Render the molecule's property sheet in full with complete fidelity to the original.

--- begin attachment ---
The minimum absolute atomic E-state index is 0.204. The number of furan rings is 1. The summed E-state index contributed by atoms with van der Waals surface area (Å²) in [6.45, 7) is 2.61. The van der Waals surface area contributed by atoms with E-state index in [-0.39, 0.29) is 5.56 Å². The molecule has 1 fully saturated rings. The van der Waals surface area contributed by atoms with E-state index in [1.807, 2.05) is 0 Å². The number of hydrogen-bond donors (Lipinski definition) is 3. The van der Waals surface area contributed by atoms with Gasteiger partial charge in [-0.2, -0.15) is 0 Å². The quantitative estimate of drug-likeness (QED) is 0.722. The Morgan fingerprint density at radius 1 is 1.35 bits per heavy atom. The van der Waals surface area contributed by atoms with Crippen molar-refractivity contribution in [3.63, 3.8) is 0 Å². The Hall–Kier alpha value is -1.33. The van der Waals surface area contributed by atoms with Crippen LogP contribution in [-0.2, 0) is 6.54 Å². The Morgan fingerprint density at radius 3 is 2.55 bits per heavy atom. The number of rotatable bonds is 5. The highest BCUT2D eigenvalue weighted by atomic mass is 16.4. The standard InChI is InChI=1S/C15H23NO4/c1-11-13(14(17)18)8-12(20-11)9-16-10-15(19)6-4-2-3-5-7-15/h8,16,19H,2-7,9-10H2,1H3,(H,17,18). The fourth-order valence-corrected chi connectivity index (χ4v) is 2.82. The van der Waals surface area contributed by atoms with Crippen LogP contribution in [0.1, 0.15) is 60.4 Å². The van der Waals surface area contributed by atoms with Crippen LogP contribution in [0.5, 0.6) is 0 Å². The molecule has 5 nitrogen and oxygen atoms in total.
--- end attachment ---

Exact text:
The minimum absolute atomic E-state index is 0.204. The number of furan rings is 1. The summed E-state index contributed by atoms with van der Waals surface area (Å²) in [6.45, 7) is 2.61. The van der Waals surface area contributed by atoms with E-state index in [-0.39, 0.29) is 5.56 Å². The molecule has 1 fully saturated rings. The van der Waals surface area contributed by atoms with E-state index in [1.807, 2.05) is 0 Å². The number of hydrogen-bond donors (Lipinski definition) is 3. The van der Waals surface area contributed by atoms with Gasteiger partial charge in [-0.2, -0.15) is 0 Å². The quantitative estimate of drug-likeness (QED) is 0.722. The Morgan fingerprint density at radius 1 is 1.35 bits per heavy atom. The van der Waals surface area contributed by atoms with Crippen molar-refractivity contribution in [3.63, 3.8) is 0 Å². The Hall–Kier alpha value is -1.33. The van der Waals surface area contributed by atoms with Crippen LogP contribution in [-0.2, 0) is 6.54 Å². The Morgan fingerprint density at radius 3 is 2.55 bits per heavy atom. The number of rotatable bonds is 5. The highest BCUT2D eigenvalue weighted by atomic mass is 16.4. The standard InChI is InChI=1S/C15H23NO4/c1-11-13(14(17)18)8-12(20-11)9-16-10-15(19)6-4-2-3-5-7-15/h8,16,19H,2-7,9-10H2,1H3,(H,17,18). The fourth-order valence-corrected chi connectivity index (χ4v) is 2.82. The van der Waals surface area contributed by atoms with Crippen LogP contribution in [0.1, 0.15) is 60.4 Å². The van der Waals surface area contributed by atoms with Crippen LogP contribution in [0.5, 0.6) is 0 Å². The molecule has 5 nitrogen and oxygen atoms in total.